Communication about absent entities in great apes and human infants

M. Bohn, Josep Call, M. Tomasello

Research output: Contribution to journalArticlepeer-review

25 Citations (Scopus)


There is currently debate about the extent to which non-linguistic beings such as human infants and great apes are capable of absent reference. In a series of experiments we investigated the flexibility and specificity of great apes' (N = 36) and 12. month-old infants' (N = 40) requests for absent entities. Subjects had the choice between requesting visible objects directly and using the former location of a depleted option to request more of these now-absent entities. Importantly, we systematically varied the quality of the present and absent options. We found that great apes as well as human infants flexibly adjusted their requests for absent entities to these contextual variations and only requested absent entities when the visible option was of lower quality than the absent option. These results suggest that the most basic cognitive capacities for absent reference do not depend on language and are shared by humans and their closest living relatives.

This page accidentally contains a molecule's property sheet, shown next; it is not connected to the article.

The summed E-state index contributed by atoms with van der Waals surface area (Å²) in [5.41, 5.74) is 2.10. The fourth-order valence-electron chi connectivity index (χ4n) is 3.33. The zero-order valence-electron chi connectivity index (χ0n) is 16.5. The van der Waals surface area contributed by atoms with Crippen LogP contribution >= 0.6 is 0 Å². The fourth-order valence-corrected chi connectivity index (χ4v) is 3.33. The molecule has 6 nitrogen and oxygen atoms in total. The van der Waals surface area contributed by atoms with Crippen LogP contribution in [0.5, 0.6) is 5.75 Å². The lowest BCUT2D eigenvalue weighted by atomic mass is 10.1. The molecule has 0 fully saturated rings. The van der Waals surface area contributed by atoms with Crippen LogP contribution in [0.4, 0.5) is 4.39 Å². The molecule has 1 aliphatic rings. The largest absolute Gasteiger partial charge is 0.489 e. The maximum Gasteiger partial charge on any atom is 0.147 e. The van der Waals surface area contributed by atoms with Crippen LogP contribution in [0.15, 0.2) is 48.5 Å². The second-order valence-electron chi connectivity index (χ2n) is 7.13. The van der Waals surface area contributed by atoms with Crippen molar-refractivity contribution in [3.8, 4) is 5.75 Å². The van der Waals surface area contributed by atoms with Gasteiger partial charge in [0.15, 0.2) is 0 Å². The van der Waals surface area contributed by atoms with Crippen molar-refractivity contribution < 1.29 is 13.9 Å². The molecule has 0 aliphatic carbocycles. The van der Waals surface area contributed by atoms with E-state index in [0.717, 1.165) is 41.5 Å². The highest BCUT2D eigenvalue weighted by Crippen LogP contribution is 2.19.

Original languageEnglish
Pages (from-to)63-72
Number of pages10
Early online date28 Aug 2015
Publication statusPublished - Dec 2015


  • Comparative psychology
  • Pointing
  • Language development
  • Displacement


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